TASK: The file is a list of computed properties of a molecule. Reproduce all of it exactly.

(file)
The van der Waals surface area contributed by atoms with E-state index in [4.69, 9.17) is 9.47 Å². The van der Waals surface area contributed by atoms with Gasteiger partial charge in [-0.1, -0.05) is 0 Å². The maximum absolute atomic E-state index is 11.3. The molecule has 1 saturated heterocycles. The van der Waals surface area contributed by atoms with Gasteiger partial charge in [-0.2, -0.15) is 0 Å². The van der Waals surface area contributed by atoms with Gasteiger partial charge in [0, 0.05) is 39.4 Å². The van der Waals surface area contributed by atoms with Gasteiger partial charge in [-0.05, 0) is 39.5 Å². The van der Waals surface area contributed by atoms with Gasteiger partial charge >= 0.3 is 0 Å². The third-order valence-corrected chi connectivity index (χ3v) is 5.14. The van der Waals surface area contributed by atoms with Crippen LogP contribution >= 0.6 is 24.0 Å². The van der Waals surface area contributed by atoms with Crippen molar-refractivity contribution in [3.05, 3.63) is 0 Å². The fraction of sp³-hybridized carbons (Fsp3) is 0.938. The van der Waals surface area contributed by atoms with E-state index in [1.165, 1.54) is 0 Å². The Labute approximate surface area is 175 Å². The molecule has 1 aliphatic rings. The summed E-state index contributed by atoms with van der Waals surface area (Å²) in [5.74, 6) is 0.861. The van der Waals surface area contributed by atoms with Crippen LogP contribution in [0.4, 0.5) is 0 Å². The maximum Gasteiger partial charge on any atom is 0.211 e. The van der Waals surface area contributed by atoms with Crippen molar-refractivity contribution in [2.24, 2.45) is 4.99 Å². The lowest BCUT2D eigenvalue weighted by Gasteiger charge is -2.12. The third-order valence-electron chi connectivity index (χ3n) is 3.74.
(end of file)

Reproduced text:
The van der Waals surface area contributed by atoms with E-state index in [4.69, 9.17) is 9.47 Å². The van der Waals surface area contributed by atoms with Gasteiger partial charge in [-0.1, -0.05) is 0 Å². The maximum absolute atomic E-state index is 11.3. The molecule has 1 saturated heterocycles. The van der Waals surface area contributed by atoms with Gasteiger partial charge in [-0.2, -0.15) is 0 Å². The van der Waals surface area contributed by atoms with Gasteiger partial charge in [0, 0.05) is 39.4 Å². The van der Waals surface area contributed by atoms with Gasteiger partial charge in [-0.05, 0) is 39.5 Å². The van der Waals surface area contributed by atoms with Gasteiger partial charge >= 0.3 is 0 Å². The third-order valence-corrected chi connectivity index (χ3v) is 5.14. The van der Waals surface area contributed by atoms with Crippen LogP contribution >= 0.6 is 24.0 Å². The van der Waals surface area contributed by atoms with Crippen molar-refractivity contribution in [3.05, 3.63) is 0 Å². The fraction of sp³-hybridized carbons (Fsp3) is 0.938. The van der Waals surface area contributed by atoms with E-state index in [1.165, 1.54) is 0 Å². The Labute approximate surface area is 175 Å². The molecule has 1 aliphatic rings. The summed E-state index contributed by atoms with van der Waals surface area (Å²) in [5.74, 6) is 0.861. The van der Waals surface area contributed by atoms with Crippen LogP contribution in [0.4, 0.5) is 0 Å². The maximum Gasteiger partial charge on any atom is 0.211 e. The van der Waals surface area contributed by atoms with Crippen molar-refractivity contribution in [2.24, 2.45) is 4.99 Å². The lowest BCUT2D eigenvalue weighted by Gasteiger charge is -2.12. The third-order valence-electron chi connectivity index (χ3n) is 3.74.